Organizations should consider ZTN for on-premises and cloud infrastructure. In addition, security teams should consider moving from on-premises to cloud resources as a move from one trust zone to another.

Managing RDP

 

Strengthening RDP access requires looking at several things. The University of Berkeley’s Information Security Office provides a long list of recommendations for managing RDP access, including

  • Use of multi-factor authentication
  • Patching of RDP software
  • Enabling network-level authentication
  • Using GPO to limit who can log in using RDP
  • Setting an account lockout policy
  • Tunneling of RDP through IPSec or SSH

The use of RDP gateways can bring all of this together into one solution.

 

Managing shadow IT

 

Shadow IT might be the hardest to manage because it is not just a technology issue. It can also come with a ton of political baggage.

 

Shadow IT usually emerges because IT is perceived as not being responsive to business needs. This causes business managers with goals they need to meet to look for other paths to getting the tools they need. Consequently, they take it upon themselves to contract cloud services outside the standard SDLC and change management procedures.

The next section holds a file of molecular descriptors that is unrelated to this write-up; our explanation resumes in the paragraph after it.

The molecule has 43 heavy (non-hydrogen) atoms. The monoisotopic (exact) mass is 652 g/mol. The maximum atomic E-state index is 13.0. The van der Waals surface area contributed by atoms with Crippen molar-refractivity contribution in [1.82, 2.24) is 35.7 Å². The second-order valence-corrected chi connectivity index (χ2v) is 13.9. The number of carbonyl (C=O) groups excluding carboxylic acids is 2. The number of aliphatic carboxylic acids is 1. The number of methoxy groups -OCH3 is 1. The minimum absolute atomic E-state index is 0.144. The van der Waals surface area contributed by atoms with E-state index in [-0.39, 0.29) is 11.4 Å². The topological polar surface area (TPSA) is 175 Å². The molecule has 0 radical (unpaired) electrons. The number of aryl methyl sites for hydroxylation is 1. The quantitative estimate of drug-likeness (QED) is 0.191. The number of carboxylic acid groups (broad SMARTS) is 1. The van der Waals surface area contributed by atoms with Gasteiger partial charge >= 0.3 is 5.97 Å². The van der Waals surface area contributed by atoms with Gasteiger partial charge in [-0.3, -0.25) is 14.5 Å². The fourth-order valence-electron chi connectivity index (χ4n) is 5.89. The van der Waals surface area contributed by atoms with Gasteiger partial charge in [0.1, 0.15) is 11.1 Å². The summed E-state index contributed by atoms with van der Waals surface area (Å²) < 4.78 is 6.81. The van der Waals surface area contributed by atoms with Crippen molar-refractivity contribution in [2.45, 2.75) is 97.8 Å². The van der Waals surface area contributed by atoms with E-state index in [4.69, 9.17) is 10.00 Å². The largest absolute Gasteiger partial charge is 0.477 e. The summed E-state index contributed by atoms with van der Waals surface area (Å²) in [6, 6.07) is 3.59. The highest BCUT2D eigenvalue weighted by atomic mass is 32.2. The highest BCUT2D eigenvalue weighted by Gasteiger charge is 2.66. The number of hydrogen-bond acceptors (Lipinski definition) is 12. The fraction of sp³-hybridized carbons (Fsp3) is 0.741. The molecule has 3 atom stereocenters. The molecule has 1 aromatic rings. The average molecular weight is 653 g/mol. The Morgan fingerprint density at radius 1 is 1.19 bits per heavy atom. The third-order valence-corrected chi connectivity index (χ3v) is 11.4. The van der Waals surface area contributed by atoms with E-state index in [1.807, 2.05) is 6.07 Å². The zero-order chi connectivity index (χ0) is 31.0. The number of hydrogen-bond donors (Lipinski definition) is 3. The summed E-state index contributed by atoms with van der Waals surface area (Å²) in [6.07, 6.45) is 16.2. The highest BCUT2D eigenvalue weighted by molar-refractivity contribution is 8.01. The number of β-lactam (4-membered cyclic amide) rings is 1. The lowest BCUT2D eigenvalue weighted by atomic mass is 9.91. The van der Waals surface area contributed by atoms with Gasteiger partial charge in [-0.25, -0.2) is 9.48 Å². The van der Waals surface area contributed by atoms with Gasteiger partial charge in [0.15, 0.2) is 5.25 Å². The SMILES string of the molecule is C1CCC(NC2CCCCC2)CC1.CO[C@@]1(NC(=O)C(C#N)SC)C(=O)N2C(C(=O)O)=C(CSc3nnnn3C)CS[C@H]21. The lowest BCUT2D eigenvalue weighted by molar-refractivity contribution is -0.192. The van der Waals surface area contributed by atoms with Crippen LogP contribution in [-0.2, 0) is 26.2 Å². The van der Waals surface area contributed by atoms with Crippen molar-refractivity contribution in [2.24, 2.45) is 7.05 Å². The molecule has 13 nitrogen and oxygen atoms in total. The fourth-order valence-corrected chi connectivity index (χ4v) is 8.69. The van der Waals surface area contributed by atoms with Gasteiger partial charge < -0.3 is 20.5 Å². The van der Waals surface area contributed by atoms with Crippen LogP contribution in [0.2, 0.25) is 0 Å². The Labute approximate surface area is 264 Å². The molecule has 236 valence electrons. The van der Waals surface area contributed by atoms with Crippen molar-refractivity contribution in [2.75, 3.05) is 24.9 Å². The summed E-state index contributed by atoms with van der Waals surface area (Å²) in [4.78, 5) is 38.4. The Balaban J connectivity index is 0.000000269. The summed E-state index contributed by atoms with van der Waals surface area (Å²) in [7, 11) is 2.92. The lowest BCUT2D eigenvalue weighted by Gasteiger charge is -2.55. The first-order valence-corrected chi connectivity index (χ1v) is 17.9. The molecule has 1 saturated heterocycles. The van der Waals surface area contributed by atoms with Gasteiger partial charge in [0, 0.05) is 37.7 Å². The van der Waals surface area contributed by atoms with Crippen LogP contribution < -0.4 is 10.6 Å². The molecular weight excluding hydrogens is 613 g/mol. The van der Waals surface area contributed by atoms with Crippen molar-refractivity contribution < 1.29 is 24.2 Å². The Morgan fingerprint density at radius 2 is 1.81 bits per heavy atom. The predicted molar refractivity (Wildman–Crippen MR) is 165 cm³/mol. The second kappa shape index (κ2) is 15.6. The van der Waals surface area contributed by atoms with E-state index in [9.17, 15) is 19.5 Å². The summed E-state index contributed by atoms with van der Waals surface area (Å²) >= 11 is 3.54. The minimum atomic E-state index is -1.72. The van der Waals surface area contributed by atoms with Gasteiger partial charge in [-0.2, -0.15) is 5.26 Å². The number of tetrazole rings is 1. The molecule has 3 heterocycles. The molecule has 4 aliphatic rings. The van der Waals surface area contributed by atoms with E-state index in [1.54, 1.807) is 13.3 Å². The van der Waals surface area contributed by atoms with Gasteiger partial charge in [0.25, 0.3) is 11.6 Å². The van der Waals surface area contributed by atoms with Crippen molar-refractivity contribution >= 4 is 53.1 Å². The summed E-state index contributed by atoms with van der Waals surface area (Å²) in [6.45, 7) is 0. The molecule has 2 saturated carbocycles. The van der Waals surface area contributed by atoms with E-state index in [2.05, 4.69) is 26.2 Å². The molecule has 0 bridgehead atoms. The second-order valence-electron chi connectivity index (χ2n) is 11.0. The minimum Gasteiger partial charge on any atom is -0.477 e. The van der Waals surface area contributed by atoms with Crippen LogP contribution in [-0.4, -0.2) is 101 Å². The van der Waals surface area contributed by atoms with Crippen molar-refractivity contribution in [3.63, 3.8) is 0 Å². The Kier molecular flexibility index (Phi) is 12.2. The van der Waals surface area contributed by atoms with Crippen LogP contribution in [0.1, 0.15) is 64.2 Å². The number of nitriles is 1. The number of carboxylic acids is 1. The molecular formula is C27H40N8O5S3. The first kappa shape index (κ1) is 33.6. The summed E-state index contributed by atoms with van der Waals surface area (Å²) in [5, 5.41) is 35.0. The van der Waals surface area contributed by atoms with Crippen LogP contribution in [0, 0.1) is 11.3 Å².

Managing shadow IT begins with ensuring a good working relationship between IT and the business. Also needed are policies that specify the consequences of engaging services or using resources that did not go through the approval and documentation steps that ensure secure operation and continued attention to vulnerability and threat management.

 

Finally, organizations need a way to monitor for unapproved use of cloud resources. Microsoft provides a tutorial on how to approach this with its Cloud Discovery solution. Other solutions exist that also accomplish this. Organizations should include in their 2022 budgets the TTP needed to implement the right solution.

 

Managing misconfigurations

 

Misconfigurations happen across all of the other four cloud challenges. Recommendations above include steps to help control unmanaged configurations: both intentional and accidental. However, the best solution to managing configurations is to have more than one set of eyes look at what is configured, why, and the associated risk. This is the function of policy-mandated change management procedures. As with shadow IT, employees should clearly understand the consequences of bypassing change management to make changes in the cloud or on-premises.

 

Confidential computing also helps combat the misconfiguration of container and API interfaces. For example, suppose a threat actor gains access into a high-trust zone and compromises an application server. In that case, she will have no access to applications running on the server discretely, virtually, or in containers. Further, all decrypted data in memory used by the applications are secure from theft or damage. I covered how this works in What Is Confidential Computing and Why It’s Key To Securing Data in Use.

 

Another critical element of configuration management is strict controls over who can create cloud resources, the approval process required, and the detection of unapproved changes.

Read more:Five Major Cloud Security Challenges Businesses Should Prepare for in 2022